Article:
Competitions on hard and clay courts, of course, do not suffer from these problems, but even so, qualifying matches are not usually played on Center Courts. It’s the logic of simple audience interest and trade: who’s going to buy tickets to watch second-tier, mostly unknown players fight each other? The fact is that in all major competitions, tickets at least for Center Court (and more often for the second most important one) are sold separately, and with general tickets you can get to all other sites.
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And the Americans also like to put on shows whenever possible, so it’s quite logical that they choose exhibition matches: Kim Clijsters with Caroline Wozniacki, James Blake with Tommy Haas, Carlos Alcaraz with Francis Tiafoe played this week on the pitch of Louis Armstrong etc . For some reason, the only qualifying match that was held in this arena was the match between Timofey Skatov and James Duckworth. As for Arthur Ashe Stadium, it was not used for any games this week.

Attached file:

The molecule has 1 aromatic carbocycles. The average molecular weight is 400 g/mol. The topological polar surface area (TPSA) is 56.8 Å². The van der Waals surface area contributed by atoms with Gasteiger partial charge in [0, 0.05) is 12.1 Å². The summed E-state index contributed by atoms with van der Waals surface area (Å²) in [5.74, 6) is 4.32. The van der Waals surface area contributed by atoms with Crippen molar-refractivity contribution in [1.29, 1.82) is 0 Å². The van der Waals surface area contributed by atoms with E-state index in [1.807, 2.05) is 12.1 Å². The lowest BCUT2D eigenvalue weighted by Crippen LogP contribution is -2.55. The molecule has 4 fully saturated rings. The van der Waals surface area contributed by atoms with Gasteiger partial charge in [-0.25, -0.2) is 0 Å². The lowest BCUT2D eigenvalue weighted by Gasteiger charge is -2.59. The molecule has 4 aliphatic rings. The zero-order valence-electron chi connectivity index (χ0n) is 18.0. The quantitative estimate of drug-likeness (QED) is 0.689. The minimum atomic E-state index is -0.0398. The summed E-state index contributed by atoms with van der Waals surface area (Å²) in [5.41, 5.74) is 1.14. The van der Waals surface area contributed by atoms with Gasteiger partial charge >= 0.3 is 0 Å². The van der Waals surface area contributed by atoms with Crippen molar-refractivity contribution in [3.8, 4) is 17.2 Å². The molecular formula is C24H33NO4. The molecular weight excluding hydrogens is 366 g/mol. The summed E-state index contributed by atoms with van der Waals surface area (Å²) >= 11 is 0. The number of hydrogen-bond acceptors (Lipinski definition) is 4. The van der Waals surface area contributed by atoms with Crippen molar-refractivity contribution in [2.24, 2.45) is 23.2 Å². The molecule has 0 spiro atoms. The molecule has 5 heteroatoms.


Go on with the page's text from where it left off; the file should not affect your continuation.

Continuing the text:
Unequal conditions due to ceilings at the start of tournaments
Another point is connected with the fact that it is physically impossible to send all players indoors during qualifying, as well as in the first rounds of the main draw. There are too many matches and there won’t be enough rooftop courts anyway. At the same time, if someone is not planned to be transferred to the central arenas indoors, while others are left to wait for the weather by the sea, this will already be dishonest from a sporting point of view in relation to the latter. Also, indoors, the conditions of the game are changing. Such an influencing factor on the flight of the ball is that the wind disappears, the speed of the balls increases, there are more aces and shots across the field. In general, the conditions are close to those that exist in tournaments held in closed rooms (mainly in the second half of autumn and winter in Europe).